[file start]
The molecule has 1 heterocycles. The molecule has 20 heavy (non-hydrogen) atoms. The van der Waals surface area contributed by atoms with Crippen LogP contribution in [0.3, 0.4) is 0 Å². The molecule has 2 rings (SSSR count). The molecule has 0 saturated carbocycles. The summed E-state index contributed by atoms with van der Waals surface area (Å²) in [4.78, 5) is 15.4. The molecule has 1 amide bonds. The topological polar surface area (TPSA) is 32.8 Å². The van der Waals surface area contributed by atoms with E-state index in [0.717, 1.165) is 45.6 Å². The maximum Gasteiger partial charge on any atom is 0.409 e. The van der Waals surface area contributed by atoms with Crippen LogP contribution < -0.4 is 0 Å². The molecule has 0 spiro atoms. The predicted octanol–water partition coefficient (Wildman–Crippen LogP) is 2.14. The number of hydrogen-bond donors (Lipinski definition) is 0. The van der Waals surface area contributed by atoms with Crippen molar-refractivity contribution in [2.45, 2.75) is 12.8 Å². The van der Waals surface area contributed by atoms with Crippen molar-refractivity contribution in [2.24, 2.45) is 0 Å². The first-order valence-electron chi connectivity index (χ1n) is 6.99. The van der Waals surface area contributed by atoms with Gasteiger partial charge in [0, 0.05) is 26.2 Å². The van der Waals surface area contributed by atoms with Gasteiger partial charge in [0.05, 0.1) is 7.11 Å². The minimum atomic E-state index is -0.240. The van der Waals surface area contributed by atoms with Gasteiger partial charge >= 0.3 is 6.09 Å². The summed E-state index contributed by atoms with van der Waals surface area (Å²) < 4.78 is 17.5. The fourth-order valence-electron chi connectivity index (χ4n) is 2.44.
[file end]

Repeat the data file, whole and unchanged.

The molecule has 1 heterocycles. The molecule has 20 heavy (non-hydrogen) atoms. The van der Waals surface area contributed by atoms with Crippen LogP contribution in [0.3, 0.4) is 0 Å². The molecule has 2 rings (SSSR count). The molecule has 0 saturated carbocycles. The summed E-state index contributed by atoms with van der Waals surface area (Å²) in [4.78, 5) is 15.4. The molecule has 1 amide bonds. The topological polar surface area (TPSA) is 32.8 Å². The van der Waals surface area contributed by atoms with E-state index in [0.717, 1.165) is 45.6 Å². The maximum Gasteiger partial charge on any atom is 0.409 e. The van der Waals surface area contributed by atoms with Crippen LogP contribution < -0.4 is 0 Å². The molecule has 0 spiro atoms. The predicted octanol–water partition coefficient (Wildman–Crippen LogP) is 2.14. The number of hydrogen-bond donors (Lipinski definition) is 0. The van der Waals surface area contributed by atoms with Crippen molar-refractivity contribution in [2.45, 2.75) is 12.8 Å². The van der Waals surface area contributed by atoms with Crippen molar-refractivity contribution in [2.24, 2.45) is 0 Å². The first-order valence-electron chi connectivity index (χ1n) is 6.99. The van der Waals surface area contributed by atoms with Gasteiger partial charge in [0, 0.05) is 26.2 Å². The van der Waals surface area contributed by atoms with Gasteiger partial charge in [0.05, 0.1) is 7.11 Å². The minimum atomic E-state index is -0.240. The van der Waals surface area contributed by atoms with Gasteiger partial charge >= 0.3 is 6.09 Å². The summed E-state index contributed by atoms with van der Waals surface area (Å²) < 4.78 is 17.5. The fourth-order valence-electron chi connectivity index (χ4n) is 2.44.